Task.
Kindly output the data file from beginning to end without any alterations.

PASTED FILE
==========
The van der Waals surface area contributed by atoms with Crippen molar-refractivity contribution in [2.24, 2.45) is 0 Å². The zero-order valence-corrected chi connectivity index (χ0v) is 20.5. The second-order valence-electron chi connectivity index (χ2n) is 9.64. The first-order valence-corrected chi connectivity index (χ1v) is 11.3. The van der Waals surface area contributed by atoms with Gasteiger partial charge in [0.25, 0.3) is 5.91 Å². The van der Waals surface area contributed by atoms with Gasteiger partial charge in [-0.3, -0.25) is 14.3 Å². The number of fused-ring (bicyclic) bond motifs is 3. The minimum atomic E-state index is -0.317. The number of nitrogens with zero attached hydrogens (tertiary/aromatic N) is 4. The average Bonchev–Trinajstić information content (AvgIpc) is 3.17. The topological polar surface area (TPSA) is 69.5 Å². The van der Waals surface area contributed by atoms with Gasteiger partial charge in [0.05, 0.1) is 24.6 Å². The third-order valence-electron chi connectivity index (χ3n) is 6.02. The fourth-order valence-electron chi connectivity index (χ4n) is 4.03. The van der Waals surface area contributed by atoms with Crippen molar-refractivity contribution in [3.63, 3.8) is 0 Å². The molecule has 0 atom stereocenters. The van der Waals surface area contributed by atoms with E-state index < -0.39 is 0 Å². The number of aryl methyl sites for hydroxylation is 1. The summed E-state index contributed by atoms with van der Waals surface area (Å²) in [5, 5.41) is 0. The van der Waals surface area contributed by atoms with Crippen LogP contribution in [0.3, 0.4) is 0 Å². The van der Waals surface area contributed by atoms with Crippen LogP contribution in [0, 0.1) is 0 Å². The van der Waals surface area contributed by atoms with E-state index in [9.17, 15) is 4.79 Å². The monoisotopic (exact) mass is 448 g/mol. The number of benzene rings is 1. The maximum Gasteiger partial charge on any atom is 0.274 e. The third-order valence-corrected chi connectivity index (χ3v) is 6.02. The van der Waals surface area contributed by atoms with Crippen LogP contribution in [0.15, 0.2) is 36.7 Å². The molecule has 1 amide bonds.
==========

The van der Waals surface area contributed by atoms with Crippen molar-refractivity contribution in [2.24, 2.45) is 0 Å². The zero-order valence-corrected chi connectivity index (χ0v) is 20.5. The second-order valence-electron chi connectivity index (χ2n) is 9.64. The first-order valence-corrected chi connectivity index (χ1v) is 11.3. The van der Waals surface area contributed by atoms with Gasteiger partial charge in [0.25, 0.3) is 5.91 Å². The van der Waals surface area contributed by atoms with Gasteiger partial charge in [-0.3, -0.25) is 14.3 Å². The number of fused-ring (bicyclic) bond motifs is 3. The minimum atomic E-state index is -0.317. The number of nitrogens with zero attached hydrogens (tertiary/aromatic N) is 4. The average Bonchev–Trinajstić information content (AvgIpc) is 3.17. The topological polar surface area (TPSA) is 69.5 Å². The van der Waals surface area contributed by atoms with Gasteiger partial charge in [0.05, 0.1) is 24.6 Å². The third-order valence-electron chi connectivity index (χ3n) is 6.02. The fourth-order valence-electron chi connectivity index (χ4n) is 4.03. The van der Waals surface area contributed by atoms with Crippen molar-refractivity contribution in [3.63, 3.8) is 0 Å². The molecule has 0 atom stereocenters. The van der Waals surface area contributed by atoms with E-state index < -0.39 is 0 Å². The number of aryl methyl sites for hydroxylation is 1. The summed E-state index contributed by atoms with van der Waals surface area (Å²) in [5, 5.41) is 0. The van der Waals surface area contributed by atoms with Crippen LogP contribution in [0.3, 0.4) is 0 Å². The van der Waals surface area contributed by atoms with Crippen LogP contribution in [0, 0.1) is 0 Å². The van der Waals surface area contributed by atoms with E-state index in [9.17, 15) is 4.79 Å². The monoisotopic (exact) mass is 448 g/mol. The number of benzene rings is 1. The maximum Gasteiger partial charge on any atom is 0.274 e. The third-order valence-corrected chi connectivity index (χ3v) is 6.02. The van der Waals surface area contributed by atoms with Crippen LogP contribution in [0.15, 0.2) is 36.7 Å². The molecule has 1 amide bonds.